No one appreciates the onset of a headache – whether dull or sharp, behind the eyes or covering the surface of the skull, a headache can interfere with work, school, playtime, and one’s overall ability to focus and cope with the stresses of daily life. But for over thirty million Americans, headaches are far more debilitating. This group is afflicted by migraines, a type of headache notable for its intense pain and sustained duration, causing extreme sensitivity to noise and light, and making even the simplest of tasks difficult. Most migraine sufferers find that medicines – whether over the counter or prescribed by a doctor – have little effect on their symptoms. This can result in serious problems in one’s professional and personal life, and is a major concern in modern health care. But a new study published this month in the journal General Hospital Psychiatry suggests that those with depressive disorders are at high risk for migraine headaches, and the converse is true as well.
Those with a long history of migraine headaches are often concurrently diagnosed with depression in a variety of forms, which can stem from feelings of helplessness and futility in connection with migraine symptoms. Working with data compiled by the German National Health review, the new study’s researchers found that those with anxiety and related disorders were significantly more likely to report instances of migraines, as well. In fact, as much as eighty three percent of migraine sufferers were also afflicted by anxiety or a depressive disorder. These conditions may cause more suffering for victims than the headaches themselves, leading doctors to urge patients to seek treatment and therapy for psychiatric complaints as well as actual migraines. The researchers suggest that introducing a course of therapy for either problem will naturally benefit the other.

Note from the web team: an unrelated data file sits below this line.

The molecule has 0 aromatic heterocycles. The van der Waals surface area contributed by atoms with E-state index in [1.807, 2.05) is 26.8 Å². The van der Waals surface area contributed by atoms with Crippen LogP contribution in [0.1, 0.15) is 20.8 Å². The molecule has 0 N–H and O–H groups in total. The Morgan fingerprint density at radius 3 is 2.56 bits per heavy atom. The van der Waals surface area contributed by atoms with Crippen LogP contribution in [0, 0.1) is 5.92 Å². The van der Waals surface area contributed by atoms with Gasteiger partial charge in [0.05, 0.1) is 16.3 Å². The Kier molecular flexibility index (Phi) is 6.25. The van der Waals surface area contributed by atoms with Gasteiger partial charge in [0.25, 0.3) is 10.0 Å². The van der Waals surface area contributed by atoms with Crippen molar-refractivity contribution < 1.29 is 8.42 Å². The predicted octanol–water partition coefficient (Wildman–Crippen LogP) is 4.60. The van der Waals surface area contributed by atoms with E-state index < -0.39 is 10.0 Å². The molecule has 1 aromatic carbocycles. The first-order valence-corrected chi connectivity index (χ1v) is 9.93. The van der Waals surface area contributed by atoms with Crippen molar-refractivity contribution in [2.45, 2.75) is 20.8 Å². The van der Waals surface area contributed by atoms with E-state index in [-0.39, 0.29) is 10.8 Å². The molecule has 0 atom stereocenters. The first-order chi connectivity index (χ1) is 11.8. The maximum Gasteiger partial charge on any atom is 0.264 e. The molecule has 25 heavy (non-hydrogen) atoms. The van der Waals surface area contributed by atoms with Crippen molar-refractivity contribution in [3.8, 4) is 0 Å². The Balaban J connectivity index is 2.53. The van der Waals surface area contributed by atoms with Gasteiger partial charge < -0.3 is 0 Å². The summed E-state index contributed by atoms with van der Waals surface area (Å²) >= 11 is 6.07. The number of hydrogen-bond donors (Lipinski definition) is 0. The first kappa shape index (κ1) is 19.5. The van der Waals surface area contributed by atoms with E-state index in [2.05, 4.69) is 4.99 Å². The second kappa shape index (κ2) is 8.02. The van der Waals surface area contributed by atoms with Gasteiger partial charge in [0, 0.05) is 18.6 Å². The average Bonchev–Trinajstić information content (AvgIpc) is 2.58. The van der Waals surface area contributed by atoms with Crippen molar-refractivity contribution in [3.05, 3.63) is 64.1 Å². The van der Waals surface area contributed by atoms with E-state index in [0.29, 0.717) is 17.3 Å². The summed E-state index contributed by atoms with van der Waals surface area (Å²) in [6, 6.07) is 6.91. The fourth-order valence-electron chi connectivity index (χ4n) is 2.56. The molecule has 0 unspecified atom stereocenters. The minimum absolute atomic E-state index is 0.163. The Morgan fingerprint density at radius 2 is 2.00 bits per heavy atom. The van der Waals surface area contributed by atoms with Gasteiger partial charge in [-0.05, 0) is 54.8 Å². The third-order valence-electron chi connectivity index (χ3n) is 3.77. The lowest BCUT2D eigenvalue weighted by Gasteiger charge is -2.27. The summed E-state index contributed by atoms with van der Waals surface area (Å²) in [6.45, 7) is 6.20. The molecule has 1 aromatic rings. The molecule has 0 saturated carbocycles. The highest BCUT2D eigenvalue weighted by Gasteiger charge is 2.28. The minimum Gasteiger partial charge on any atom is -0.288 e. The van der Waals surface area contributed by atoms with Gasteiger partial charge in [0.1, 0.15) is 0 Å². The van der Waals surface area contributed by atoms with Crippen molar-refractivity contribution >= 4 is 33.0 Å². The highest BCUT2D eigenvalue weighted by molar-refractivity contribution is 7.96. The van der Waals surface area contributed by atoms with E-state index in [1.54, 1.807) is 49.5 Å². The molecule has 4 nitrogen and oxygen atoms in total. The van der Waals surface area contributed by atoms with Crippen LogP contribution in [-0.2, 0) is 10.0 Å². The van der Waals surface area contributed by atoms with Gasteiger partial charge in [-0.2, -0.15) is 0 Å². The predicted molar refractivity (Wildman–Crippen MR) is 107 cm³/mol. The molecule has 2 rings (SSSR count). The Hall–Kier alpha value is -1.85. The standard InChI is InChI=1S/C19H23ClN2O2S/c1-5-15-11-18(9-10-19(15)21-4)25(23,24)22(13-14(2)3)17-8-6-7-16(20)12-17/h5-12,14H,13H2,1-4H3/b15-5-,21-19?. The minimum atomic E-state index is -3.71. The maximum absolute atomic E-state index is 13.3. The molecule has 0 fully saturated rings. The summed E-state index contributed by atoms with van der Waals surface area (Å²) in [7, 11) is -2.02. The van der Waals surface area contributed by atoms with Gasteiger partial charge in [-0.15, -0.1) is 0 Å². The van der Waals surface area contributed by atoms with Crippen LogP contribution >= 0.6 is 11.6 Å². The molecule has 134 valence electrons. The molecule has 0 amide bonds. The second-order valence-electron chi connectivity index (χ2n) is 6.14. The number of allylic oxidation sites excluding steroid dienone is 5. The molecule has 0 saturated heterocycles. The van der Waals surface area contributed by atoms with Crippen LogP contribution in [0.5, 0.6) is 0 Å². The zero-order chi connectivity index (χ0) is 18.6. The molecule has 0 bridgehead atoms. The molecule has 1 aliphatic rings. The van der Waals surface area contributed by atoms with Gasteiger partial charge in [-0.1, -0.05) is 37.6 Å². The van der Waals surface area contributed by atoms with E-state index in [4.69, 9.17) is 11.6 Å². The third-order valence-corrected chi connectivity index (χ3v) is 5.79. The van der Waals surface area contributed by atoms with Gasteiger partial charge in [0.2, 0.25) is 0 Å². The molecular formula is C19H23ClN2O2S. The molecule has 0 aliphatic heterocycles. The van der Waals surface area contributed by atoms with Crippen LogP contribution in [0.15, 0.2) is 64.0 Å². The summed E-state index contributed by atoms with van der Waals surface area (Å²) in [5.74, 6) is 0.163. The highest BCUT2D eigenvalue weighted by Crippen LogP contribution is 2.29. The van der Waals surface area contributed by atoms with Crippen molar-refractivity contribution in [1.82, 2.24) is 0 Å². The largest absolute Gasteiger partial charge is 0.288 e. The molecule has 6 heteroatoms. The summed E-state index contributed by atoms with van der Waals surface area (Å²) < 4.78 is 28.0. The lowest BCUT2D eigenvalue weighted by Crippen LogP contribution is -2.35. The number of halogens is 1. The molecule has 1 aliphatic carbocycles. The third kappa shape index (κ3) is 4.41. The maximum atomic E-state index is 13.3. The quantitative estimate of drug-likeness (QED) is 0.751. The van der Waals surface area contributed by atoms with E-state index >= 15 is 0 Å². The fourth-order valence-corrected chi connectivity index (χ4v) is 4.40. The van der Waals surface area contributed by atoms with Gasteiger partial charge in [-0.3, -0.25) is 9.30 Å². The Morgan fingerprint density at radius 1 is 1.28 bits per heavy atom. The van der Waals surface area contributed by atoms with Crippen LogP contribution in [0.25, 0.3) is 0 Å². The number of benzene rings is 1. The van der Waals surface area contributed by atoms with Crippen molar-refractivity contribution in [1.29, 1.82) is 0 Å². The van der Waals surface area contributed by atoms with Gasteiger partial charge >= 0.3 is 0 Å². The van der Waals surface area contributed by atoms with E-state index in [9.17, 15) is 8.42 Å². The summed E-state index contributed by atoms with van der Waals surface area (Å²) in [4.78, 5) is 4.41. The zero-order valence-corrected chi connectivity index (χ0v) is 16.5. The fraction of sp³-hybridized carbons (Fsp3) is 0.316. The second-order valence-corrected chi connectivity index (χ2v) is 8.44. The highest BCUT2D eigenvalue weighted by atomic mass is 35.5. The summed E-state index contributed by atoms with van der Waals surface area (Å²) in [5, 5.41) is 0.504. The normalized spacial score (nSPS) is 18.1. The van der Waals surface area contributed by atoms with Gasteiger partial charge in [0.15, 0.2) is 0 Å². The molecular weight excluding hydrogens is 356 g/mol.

© Copyright 2009 by By John Smith. All Rights Reserved. Permission to publish granted to GoodTherapy.org.
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